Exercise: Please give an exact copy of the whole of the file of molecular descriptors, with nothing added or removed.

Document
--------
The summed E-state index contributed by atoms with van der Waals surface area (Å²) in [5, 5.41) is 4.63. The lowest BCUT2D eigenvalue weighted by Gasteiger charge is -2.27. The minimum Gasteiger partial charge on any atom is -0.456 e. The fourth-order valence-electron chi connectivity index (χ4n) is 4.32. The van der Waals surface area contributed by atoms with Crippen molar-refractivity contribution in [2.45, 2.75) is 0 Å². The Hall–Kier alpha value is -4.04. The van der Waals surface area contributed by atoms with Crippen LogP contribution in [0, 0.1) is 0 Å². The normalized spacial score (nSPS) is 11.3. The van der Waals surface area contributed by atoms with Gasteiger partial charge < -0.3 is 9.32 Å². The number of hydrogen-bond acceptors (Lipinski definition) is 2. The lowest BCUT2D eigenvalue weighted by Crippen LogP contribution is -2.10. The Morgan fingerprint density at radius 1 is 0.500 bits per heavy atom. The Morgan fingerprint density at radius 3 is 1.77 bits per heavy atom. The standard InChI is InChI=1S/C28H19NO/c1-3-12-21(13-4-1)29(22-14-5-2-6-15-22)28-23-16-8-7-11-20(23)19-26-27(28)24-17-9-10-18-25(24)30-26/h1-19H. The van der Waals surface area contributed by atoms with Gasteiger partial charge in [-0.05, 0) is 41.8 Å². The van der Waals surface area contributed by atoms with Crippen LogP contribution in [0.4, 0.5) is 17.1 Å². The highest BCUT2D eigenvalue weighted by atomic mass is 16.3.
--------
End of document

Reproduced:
The summed E-state index contributed by atoms with van der Waals surface area (Å²) in [5, 5.41) is 4.63. The lowest BCUT2D eigenvalue weighted by Gasteiger charge is -2.27. The minimum Gasteiger partial charge on any atom is -0.456 e. The fourth-order valence-electron chi connectivity index (χ4n) is 4.32. The van der Waals surface area contributed by atoms with Crippen molar-refractivity contribution in [2.45, 2.75) is 0 Å². The Hall–Kier alpha value is -4.04. The van der Waals surface area contributed by atoms with Crippen LogP contribution in [0, 0.1) is 0 Å². The normalized spacial score (nSPS) is 11.3. The van der Waals surface area contributed by atoms with Gasteiger partial charge < -0.3 is 9.32 Å². The number of hydrogen-bond acceptors (Lipinski definition) is 2. The lowest BCUT2D eigenvalue weighted by Crippen LogP contribution is -2.10. The Morgan fingerprint density at radius 1 is 0.500 bits per heavy atom. The Morgan fingerprint density at radius 3 is 1.77 bits per heavy atom. The standard InChI is InChI=1S/C28H19NO/c1-3-12-21(13-4-1)29(22-14-5-2-6-15-22)28-23-16-8-7-11-20(23)19-26-27(28)24-17-9-10-18-25(24)30-26/h1-19H. The van der Waals surface area contributed by atoms with Gasteiger partial charge in [-0.05, 0) is 41.8 Å². The van der Waals surface area contributed by atoms with Crippen LogP contribution in [0.4, 0.5) is 17.1 Å². The highest BCUT2D eigenvalue weighted by atomic mass is 16.3.